TJG: Has his recent death brought you into his music in a new way?
CS: Yes and no. I don’t think my Prince habits have changed since he died. It’s coming up on a year now since he passed away. I was grateful for Questlove: He had a dance party at The Brooklyn Bowl that same night, which was cathartic, and a deep dive into some of the lesser-heard Prince tracks that you wouldn’t normally get to, heard on a huge sound system.
TJG: You were there?
CS: I was there, yeah. As a nerd about Prince’s music, it was huge. Questlove is unparalleled in terms of his Prince fandom and what he knows about his music. I wanted to be a part of a kind of public mourning, but I didn’t want that to just be people swaying to Purple Rain. It was nice to have a curated, heartfelt, informed evening where we could be in Questlove’s space, his encompassing love for Prince.
TJG: In the old days, it was common for composers to draw inspiration from jazz. Steve Reich and Terry Riley listened to Coltrane, Ligeti was influenced by Monk and Bill Evans. But you’re composing and bringing your music to venues like The Vanguard and Newport Jazz. Do you have models you look to for your cross-modal, cross-genre career?
CS: Well, I’m fortunate to play with Tyshawn Sorey. In terms of having a career that truly crosses a lot of boundaries, he’s certainly a deeper example than I am. I don’t really think of it, or try not to think of it, as me being a “contemporary classical musician crossing over into a jazz venue.” For me, I think my music makes some kind of sense at a venue like The Jazz Gallery. I don’t know, maybe it is a kind of crossover thing, but that’s not the impetus for me. When it comes to the issue of genre, it’s so fraught. The categories, the language associated with those categories, it’s basically disputed by all of the artists that I admire. That is where I’m trying to come from.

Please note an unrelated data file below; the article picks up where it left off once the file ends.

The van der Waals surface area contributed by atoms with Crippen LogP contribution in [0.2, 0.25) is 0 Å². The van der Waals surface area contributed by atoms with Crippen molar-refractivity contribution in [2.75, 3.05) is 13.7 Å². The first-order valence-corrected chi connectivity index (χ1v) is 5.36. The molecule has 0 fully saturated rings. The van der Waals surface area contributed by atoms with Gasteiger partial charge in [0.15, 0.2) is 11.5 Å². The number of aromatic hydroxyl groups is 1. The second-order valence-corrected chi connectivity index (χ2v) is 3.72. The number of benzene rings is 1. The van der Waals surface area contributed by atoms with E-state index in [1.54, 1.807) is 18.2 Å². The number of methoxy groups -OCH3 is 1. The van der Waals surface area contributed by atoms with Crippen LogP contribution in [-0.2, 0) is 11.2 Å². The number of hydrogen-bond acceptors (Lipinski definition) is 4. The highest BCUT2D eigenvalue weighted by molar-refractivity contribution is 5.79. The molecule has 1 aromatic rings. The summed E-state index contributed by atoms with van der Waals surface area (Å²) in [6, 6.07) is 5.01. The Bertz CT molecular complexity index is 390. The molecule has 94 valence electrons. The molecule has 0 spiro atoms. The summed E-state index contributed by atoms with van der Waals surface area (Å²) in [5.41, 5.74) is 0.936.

Pianist Cory Smythe celebrates the release of AUTOROPHS at The Jazz Gallery on Wednesday, April 12th, 2017. Mr. Smythe will play one set at 7:30 P.M. Mr. Smythe’s performance will be followed by a set at 9:30 P.M. by Tyler Gilmore and Pools, featuring Gilmore on live electronics, Zach Nestel-Patt on bass, and Kenji Herbert on guitar. $15 general admission (FREE for members) for each set. Purchase tickets here.